Age-related differences in episodic memory judgments assessing recall of fact information and the source of this information were examined. The role of executive function in supporting early episodic memory ability was also explored. Four- and 6-year-old children were taught 10 novel facts from two different sources (experimenter or puppet) and memory for both fact and source information was later tested. Measures of working memory, inhibitory control, and set-shifting were obtained to produce an indicator of children's executive function. Six-year-olds recalled more fact and source information than 4-year-olds. Regression analyses revealed that age, language ability, and executive function accounted for unique variance in children's fact recall and source recall performance. These findings suggest a link between episodic memory and executive function, and we propose that developmental investigations should further explore this association.
Research suggests that executive function (EF) may distinguish between children who are well- or ill-prepared for kindergarten, however, little is known about the test-retest reliability of measures of EF for children. We aimed to establish a battery of EF measures that are sensitive to both development and individual differences across the preschool period using Conflict and Delay subtests that had a cool (abstract) or hot (extrinsic reward) focus. Results from 151 children in three age groups (2.5, 3.5, and 4.5) suggested acceptable same-day test-retest reliability on all but Delay-Cool subtasks. These findings will inform appropriate measurement selection and development for future studies.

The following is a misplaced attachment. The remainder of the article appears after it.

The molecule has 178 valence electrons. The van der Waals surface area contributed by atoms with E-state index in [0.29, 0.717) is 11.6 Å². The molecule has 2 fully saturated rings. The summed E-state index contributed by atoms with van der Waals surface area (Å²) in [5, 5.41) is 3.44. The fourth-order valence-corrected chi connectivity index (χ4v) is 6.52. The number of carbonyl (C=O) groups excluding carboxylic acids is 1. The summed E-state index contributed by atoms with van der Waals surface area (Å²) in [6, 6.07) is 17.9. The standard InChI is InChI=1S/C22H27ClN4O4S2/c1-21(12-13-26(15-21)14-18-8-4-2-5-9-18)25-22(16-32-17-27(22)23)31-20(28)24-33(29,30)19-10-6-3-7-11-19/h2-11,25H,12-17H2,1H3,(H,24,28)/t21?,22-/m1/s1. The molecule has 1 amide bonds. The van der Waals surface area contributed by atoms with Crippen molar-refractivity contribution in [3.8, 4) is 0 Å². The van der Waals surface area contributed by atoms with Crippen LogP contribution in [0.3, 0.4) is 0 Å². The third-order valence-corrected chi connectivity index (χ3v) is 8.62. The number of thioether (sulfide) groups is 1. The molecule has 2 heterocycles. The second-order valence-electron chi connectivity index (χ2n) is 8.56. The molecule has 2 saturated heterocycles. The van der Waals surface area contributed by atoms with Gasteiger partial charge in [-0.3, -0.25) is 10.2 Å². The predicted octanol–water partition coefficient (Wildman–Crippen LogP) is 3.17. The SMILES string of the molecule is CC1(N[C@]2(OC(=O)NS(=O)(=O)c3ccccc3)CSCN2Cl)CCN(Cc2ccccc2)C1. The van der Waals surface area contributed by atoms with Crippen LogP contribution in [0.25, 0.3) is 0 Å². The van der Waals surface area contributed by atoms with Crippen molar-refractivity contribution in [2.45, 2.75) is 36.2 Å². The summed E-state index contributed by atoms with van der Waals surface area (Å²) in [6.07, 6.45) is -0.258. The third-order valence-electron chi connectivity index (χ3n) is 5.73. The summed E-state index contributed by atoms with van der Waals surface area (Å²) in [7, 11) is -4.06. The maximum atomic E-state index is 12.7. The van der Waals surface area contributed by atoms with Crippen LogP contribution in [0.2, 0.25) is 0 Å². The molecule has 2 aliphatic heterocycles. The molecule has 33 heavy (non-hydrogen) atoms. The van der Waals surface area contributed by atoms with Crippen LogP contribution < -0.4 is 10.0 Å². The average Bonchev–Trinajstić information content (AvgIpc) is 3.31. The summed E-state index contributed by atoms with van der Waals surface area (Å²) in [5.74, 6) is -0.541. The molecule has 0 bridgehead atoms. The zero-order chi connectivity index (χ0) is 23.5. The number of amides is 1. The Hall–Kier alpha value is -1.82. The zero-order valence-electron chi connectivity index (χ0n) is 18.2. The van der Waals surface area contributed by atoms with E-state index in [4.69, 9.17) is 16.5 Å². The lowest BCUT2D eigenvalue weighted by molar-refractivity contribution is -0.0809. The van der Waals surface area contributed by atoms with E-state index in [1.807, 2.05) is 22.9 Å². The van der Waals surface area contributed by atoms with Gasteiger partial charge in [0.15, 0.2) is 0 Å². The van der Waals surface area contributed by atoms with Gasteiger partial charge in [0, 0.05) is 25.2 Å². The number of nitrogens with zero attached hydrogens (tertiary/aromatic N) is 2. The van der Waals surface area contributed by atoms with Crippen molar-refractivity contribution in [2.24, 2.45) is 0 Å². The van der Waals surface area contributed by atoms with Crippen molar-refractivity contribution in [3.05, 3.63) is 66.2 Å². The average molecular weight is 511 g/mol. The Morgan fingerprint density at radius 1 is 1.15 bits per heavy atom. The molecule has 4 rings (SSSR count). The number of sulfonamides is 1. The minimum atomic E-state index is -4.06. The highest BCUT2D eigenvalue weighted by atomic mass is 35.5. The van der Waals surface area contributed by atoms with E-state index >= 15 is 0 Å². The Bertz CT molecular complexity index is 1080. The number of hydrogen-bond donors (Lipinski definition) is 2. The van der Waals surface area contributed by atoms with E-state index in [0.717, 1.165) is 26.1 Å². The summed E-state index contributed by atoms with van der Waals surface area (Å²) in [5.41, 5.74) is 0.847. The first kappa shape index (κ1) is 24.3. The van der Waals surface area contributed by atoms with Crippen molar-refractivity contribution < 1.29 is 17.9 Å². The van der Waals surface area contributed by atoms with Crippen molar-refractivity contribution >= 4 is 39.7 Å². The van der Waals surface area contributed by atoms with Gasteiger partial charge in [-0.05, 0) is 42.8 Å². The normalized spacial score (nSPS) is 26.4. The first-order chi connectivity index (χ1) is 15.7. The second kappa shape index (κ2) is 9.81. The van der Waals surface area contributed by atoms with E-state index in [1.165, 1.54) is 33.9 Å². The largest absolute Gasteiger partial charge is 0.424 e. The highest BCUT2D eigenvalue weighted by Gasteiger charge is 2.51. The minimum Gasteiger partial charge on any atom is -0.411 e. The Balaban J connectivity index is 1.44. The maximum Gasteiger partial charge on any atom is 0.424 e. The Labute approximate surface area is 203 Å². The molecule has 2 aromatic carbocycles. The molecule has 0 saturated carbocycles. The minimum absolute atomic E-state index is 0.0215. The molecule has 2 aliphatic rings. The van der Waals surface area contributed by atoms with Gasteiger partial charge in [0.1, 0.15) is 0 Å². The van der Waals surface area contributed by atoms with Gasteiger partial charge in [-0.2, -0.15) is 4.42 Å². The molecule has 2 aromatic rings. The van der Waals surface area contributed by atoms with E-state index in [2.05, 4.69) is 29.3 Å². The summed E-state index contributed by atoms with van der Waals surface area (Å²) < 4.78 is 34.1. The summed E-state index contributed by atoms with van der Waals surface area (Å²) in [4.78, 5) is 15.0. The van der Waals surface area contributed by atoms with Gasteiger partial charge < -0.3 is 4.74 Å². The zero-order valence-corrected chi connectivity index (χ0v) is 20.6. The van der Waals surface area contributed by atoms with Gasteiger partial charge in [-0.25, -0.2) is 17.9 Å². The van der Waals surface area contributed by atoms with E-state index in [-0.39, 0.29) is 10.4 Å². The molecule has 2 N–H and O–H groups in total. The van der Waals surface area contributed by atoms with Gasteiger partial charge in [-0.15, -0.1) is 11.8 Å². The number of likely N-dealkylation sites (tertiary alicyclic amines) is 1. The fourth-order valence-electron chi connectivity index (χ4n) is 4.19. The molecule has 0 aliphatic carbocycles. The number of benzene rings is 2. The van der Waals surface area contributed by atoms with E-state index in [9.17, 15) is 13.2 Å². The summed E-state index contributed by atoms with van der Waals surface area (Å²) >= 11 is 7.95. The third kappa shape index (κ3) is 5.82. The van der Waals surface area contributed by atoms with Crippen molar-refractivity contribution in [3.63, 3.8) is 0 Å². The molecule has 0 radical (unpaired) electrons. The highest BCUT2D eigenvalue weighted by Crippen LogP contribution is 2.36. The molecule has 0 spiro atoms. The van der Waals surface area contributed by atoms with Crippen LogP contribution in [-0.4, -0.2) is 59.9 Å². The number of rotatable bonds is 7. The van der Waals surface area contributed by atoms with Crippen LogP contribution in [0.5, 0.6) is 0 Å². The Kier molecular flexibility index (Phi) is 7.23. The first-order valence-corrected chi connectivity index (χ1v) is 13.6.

Cognitive psychologists have begun to address how motivational factors influence adults' performance on cognitive tasks. However, little research has examined how different motivational factors interact with one another to affect behavior across the lifespan. The current study examined how children perform on a classification task when placed in a regulatory fit or mismatch. Nine-year-old children performed a classification task in which they either gained or lost points for each response. Additionally, children were given either a global promotion focus (trying to earn a gift card) or a prevention focus (trying to avoid losing a gift card). Previous work indicates that adults in this task tend to perform better when there is a match (or fit) between the overall incentive to earn or avoid losing the incentive and the task reward structure to maximize points gained or minimize points lost. Unlike adults, nine-year-olds perform better in the promotion condition than in the prevention condition regardless of task reward structure. Possible explanations for the differences between adults' and children's performance are discussed as well as possible applications for academic settings.